The hydrogen halide introduced into the principal reactant mixing zone is substantially anhydrous since the presence of water in the reactor would cause corrosion problems within the reactor and downstream equipment. The hydrogen halide is preferably in the gaseous state; however, liquid hydrogen halide could be used since the heat of the reaction would vaporize the hydrogen halide easily. The hydrogen halide used can be selected from the group consisting of hydrogen chloride, hydrogen bromide, hydrogen fluoride and hydrogen iodide. Hydrogen chloride is economically preferred. The halide portion of the hydrogen halide is preferably the same as the halide portion of the gaseous metal or metalloid halide reactants in order to avoid the introduction into the system of different halogen gaseous species which would require complex and expensive recovery and separation equipment for the separation and recovery of the various components of the reactor effluent product stream.
The amount of hydrogen halide introduced into the mixing zone is that amount which is sufficient to retard the growth of metal boride product on the exposed surfaces of the reactor and/or the reactant inlet nozzle assembly, i.e., a retarding or inhibiting amount. For purposes of this description the term "exposed surfaces of the reactor" is intended to mean and include those exposed surfaces of the reactor and the reactant inlet nozzle assembly and any other similar surfaces that are adjacent the zone of reactant introduction, i.e., the zone wherein reactant(s) are introduced into the reactor and on which metal boride deposits occur. The amount of anhydrous hydrogen halide used can vary; but typically will range between about 50 and about 350 mole percent hydrogen halide based on the Group 4b metal halide reactant. This amount of anhydrous hydrogen halide is added to the reactor and is to be distinguished from hydrogen halide formed in the reactor as a result of the reaction, i.e., that formed by the combination of hydrogen and halogen within the reactor.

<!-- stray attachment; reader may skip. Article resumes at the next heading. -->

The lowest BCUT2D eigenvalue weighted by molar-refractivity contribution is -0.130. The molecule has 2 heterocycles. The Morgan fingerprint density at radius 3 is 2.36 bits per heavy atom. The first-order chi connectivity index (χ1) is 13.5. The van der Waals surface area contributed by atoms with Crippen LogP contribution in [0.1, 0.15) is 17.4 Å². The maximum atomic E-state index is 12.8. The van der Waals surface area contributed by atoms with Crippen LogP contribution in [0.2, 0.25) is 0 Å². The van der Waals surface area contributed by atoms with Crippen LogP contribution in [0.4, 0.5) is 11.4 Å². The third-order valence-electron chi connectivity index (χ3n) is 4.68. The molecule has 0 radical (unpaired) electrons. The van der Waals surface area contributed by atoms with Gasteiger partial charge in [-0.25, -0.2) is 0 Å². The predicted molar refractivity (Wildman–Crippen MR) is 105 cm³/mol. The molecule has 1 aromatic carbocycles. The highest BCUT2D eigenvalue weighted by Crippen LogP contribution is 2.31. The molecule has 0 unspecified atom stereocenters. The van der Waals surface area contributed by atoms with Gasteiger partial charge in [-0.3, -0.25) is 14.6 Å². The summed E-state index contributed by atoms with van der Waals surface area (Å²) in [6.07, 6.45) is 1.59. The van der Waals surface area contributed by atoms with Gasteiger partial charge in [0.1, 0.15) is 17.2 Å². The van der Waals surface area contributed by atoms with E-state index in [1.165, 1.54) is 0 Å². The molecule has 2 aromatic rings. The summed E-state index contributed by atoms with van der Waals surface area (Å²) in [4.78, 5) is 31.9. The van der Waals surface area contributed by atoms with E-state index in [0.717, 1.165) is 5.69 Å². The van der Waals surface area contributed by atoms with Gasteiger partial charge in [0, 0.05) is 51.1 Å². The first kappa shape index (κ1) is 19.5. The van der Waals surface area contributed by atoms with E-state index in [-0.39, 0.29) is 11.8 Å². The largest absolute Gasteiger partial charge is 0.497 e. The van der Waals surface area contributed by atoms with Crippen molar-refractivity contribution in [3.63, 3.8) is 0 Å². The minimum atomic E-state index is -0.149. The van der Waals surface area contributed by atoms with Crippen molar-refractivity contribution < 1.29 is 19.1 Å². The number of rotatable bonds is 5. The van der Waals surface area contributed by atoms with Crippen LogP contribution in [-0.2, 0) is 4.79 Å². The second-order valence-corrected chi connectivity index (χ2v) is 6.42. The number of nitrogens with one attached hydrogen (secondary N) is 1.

The particular manner, as distinguished from the location, in which the anhydrous hydrogen halide is introduced into the principal reactant mixing zone is not critical to the present invention provided that it is introduced upstream of the boron source reactant. Thus, the hydrogen halide can be introduced with the metal halide reactant or as a separate gas stream. When introduced with the metal halide reactant, it can be as part of or as a total replacement for the carrier gas, e.g., hydrogen, that can be used with the metal halide reactant. Alternatively, the hydrogen halide can be introduced as a shroud between the metal halide and boron source reactants or even above (upstream) the metal halide reactant. Preferably, the anhydrous hydrogen halide is introduced with the metal halide reactant. Thus, the hydrogen halide is introduced with the metal halide reactant or as a separate stream directly into the principal reactant mixing zone but above the zone in which the boron source reactant is introduced.